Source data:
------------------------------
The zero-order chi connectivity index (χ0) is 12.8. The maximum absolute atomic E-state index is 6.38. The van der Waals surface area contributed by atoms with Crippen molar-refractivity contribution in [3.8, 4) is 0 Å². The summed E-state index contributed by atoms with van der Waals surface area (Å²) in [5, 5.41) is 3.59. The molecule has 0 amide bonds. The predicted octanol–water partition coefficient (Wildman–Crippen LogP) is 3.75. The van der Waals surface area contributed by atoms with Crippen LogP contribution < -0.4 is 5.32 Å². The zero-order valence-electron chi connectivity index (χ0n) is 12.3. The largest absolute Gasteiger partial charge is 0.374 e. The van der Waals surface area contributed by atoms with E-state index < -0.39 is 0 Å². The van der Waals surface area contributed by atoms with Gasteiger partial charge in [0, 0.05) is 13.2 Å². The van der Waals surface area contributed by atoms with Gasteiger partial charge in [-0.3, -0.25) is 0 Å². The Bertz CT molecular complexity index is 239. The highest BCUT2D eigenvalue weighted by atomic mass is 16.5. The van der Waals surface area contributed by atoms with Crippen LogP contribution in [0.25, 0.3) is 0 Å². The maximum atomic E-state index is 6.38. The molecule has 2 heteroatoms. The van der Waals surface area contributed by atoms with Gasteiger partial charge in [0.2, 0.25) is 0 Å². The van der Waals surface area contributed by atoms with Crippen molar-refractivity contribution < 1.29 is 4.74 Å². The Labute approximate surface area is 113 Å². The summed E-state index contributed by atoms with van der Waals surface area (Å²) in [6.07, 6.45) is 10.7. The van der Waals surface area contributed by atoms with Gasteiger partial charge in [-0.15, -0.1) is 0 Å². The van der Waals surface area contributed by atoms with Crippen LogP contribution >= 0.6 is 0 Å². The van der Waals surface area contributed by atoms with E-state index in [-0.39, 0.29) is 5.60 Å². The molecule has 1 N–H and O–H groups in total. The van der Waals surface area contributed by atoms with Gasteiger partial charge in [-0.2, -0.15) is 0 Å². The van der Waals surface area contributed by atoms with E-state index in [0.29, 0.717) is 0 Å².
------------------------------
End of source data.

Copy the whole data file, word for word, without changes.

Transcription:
The zero-order chi connectivity index (χ0) is 12.8. The maximum absolute atomic E-state index is 6.38. The van der Waals surface area contributed by atoms with Crippen molar-refractivity contribution in [3.8, 4) is 0 Å². The summed E-state index contributed by atoms with van der Waals surface area (Å²) in [5, 5.41) is 3.59. The molecule has 0 amide bonds. The predicted octanol–water partition coefficient (Wildman–Crippen LogP) is 3.75. The van der Waals surface area contributed by atoms with Crippen LogP contribution < -0.4 is 5.32 Å². The zero-order valence-electron chi connectivity index (χ0n) is 12.3. The largest absolute Gasteiger partial charge is 0.374 e. The van der Waals surface area contributed by atoms with E-state index < -0.39 is 0 Å². The van der Waals surface area contributed by atoms with Gasteiger partial charge in [0, 0.05) is 13.2 Å². The van der Waals surface area contributed by atoms with Gasteiger partial charge in [-0.3, -0.25) is 0 Å². The Bertz CT molecular complexity index is 239. The highest BCUT2D eigenvalue weighted by atomic mass is 16.5. The van der Waals surface area contributed by atoms with Crippen LogP contribution in [0.25, 0.3) is 0 Å². The maximum atomic E-state index is 6.38. The molecule has 2 heteroatoms. The van der Waals surface area contributed by atoms with Gasteiger partial charge in [0.2, 0.25) is 0 Å². The van der Waals surface area contributed by atoms with Crippen molar-refractivity contribution < 1.29 is 4.74 Å². The Labute approximate surface area is 113 Å². The summed E-state index contributed by atoms with van der Waals surface area (Å²) in [6.07, 6.45) is 10.7. The van der Waals surface area contributed by atoms with Gasteiger partial charge in [-0.15, -0.1) is 0 Å². The van der Waals surface area contributed by atoms with Crippen LogP contribution >= 0.6 is 0 Å². The van der Waals surface area contributed by atoms with E-state index in [-0.39, 0.29) is 5.60 Å². The molecule has 1 N–H and O–H groups in total. The van der Waals surface area contributed by atoms with Gasteiger partial charge in [-0.2, -0.15) is 0 Å². The van der Waals surface area contributed by atoms with E-state index in [0.29, 0.717) is 0 Å².